There’s much more to be said about Surrealism, Automatic Writing, Spontaneous Prose, and Surrealist Film, and the evening at Pravda whet my appetite.
I’m kind of a sucker for personality quizzes, so naturally I took Buzzfeed’s “Which Decade Do You Actually Belong In?” quiz.
Anyone who knew me in high school would probably venture to say I should’ve been around in the ’60s. I became obsessed with The Beatles early on in high school, listening to all their greatest hits, watching their movies, learning how to play their songs on my guitar, and reading book after book about them. I wore bellbottoms and parted my hair down the middle. I thought Mary Quant was a genius. I hosted my own Woodstock party.
On top of my cultural tastes, I had what many East Coasters deemed to be a low-key, chill vibe that seemed to gel with the hippie mentality. I wouldn’t say I was all peace, love, and happiness. I was a teenager, after all, and my mother will gladly tell you I was moody. But, even so, if I was left alone I could easily just lay in the grass outside and ponder life.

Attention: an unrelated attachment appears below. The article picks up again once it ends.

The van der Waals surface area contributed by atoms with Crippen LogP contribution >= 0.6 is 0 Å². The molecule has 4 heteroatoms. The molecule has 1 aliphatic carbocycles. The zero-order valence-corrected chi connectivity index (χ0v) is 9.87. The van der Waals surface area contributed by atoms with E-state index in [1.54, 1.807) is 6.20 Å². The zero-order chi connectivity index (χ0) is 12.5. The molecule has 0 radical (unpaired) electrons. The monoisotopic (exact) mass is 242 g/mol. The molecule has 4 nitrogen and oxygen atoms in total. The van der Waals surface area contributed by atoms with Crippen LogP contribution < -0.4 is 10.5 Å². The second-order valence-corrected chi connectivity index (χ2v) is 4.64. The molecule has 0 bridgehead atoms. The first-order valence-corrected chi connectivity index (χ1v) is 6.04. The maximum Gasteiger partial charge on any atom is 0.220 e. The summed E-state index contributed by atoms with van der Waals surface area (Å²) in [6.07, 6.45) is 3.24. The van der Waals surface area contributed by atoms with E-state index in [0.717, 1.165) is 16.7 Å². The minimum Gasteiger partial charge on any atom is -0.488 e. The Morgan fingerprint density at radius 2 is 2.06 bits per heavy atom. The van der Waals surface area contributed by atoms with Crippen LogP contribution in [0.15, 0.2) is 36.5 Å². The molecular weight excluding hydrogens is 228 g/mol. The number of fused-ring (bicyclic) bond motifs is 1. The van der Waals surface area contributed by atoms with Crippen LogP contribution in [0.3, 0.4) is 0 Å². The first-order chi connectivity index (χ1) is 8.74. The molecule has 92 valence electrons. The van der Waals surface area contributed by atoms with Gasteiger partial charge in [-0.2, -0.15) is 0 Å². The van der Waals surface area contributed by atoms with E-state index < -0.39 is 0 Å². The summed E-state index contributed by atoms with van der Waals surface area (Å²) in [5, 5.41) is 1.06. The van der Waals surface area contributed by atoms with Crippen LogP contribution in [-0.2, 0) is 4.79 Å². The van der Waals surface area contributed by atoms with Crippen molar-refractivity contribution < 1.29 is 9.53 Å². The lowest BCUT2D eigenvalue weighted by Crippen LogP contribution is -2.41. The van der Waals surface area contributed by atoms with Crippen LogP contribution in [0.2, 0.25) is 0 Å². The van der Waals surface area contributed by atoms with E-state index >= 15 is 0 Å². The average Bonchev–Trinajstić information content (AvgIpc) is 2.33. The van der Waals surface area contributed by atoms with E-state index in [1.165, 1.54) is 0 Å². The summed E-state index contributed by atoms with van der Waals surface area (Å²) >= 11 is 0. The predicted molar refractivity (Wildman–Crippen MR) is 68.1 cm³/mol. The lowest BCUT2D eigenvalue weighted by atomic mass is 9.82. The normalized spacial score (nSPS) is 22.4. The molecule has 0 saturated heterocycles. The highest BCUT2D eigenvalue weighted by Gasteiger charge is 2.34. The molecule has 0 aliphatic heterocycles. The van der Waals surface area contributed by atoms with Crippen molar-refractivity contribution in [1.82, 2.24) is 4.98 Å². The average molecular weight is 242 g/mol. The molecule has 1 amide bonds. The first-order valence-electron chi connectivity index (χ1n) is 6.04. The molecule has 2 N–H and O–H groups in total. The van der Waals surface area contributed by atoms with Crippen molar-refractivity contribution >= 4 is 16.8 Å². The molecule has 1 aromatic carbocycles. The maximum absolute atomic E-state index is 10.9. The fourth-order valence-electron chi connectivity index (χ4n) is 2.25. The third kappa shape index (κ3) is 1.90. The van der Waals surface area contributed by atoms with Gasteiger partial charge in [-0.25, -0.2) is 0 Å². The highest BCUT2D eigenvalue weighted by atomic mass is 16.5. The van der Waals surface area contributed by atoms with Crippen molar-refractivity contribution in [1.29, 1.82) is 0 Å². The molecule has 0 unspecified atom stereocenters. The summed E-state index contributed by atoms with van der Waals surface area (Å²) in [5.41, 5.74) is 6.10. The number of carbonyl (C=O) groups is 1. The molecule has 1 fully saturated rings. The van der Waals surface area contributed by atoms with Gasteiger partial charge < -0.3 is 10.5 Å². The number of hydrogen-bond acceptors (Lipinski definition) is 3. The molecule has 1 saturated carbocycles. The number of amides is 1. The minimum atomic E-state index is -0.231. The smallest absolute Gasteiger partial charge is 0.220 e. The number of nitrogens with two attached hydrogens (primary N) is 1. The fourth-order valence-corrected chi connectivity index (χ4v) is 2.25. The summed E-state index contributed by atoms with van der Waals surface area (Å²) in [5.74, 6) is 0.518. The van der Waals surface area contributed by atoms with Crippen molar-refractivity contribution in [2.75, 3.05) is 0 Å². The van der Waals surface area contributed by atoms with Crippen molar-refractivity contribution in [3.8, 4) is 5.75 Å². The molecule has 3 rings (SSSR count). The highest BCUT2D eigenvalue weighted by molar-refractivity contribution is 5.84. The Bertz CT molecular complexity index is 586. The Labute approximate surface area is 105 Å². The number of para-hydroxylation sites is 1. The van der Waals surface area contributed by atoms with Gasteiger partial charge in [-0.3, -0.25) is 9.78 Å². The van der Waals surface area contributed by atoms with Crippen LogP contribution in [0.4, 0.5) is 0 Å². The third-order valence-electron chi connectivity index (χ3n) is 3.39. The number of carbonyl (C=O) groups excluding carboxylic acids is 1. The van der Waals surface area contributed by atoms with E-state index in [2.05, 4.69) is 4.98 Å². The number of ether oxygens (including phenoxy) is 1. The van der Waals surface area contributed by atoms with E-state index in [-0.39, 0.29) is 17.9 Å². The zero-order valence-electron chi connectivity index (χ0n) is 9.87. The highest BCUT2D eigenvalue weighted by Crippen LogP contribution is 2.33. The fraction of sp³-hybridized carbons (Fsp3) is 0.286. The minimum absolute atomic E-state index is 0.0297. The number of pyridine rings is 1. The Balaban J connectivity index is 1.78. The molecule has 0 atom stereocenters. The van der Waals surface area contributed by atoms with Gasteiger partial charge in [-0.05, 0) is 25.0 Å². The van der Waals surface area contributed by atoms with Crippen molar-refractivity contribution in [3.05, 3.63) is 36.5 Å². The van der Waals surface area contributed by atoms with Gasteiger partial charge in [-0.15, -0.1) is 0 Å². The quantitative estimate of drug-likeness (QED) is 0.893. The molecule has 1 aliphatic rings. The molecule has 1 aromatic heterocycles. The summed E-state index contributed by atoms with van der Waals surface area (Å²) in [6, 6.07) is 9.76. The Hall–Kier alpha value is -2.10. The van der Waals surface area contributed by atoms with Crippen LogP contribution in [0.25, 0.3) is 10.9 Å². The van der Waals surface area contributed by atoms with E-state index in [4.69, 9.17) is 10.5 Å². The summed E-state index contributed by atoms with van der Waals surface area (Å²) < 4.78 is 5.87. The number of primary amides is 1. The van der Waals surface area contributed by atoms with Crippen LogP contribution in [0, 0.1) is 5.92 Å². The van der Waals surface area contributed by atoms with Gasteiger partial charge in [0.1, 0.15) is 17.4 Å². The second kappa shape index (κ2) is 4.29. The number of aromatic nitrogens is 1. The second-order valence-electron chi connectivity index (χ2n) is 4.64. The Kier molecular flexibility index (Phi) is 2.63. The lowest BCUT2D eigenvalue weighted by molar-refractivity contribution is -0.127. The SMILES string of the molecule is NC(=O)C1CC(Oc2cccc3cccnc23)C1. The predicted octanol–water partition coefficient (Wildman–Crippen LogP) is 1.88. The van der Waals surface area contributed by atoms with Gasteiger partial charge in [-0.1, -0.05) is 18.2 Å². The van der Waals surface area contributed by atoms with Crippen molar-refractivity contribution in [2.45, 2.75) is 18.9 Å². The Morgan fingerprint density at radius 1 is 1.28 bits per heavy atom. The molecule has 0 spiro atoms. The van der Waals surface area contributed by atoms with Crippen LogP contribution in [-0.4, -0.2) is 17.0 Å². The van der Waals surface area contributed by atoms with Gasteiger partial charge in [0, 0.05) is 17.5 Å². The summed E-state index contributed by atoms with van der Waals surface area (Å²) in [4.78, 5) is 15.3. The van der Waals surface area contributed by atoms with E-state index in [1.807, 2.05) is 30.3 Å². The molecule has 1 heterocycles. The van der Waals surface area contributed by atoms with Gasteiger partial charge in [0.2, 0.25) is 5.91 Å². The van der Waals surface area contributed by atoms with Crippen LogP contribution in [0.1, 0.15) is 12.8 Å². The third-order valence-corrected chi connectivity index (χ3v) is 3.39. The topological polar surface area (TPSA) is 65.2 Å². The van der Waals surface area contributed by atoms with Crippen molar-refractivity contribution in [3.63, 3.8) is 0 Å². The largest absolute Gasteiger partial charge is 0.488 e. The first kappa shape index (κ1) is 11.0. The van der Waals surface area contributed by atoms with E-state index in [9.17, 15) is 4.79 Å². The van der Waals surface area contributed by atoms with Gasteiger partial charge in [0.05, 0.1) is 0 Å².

But I didn’t get the 1960s; I got the 1950s.
I’d say maybe all reading and studying of Jack Kerouac rubbed off on me, but check out what Buzzfeed had to say about the person who belongs in the ’50s:
You yearn for a simpler time when people were polite, curt, and followed the rules. Maybe people say you’re a conformist, but you know you just like things to stay a certain way. Home is where the heart is.
Yep. That sounds about right. I’m a rule follower through and through and crave stability. Maybe that’s why I’ve always been so drawn to so-called counter-cultural movements and people who rebel against expectations. It’s escapism for me. I admire people who march to the beat of their own drum. I want to be like that. But I’m a cross your “t”s and dot your “i”s type of person. Literally. My career is founded upon anal-retentive attention to detail and to making texts conform to style.
But there is another part of me that does defy rules and expectations. I’ve always been sure of who I am and been true to myself in the greater scheme of life. Tell me I have to participate in class to get ahead, and I will stubbornly keep my mouth because I don’t want to play by society’s rules of social behavior. Expect me to be flaky in business matters because I’m an artist, and I’ll get all type A on you because I really care about my art and understand I have to treat it like a business.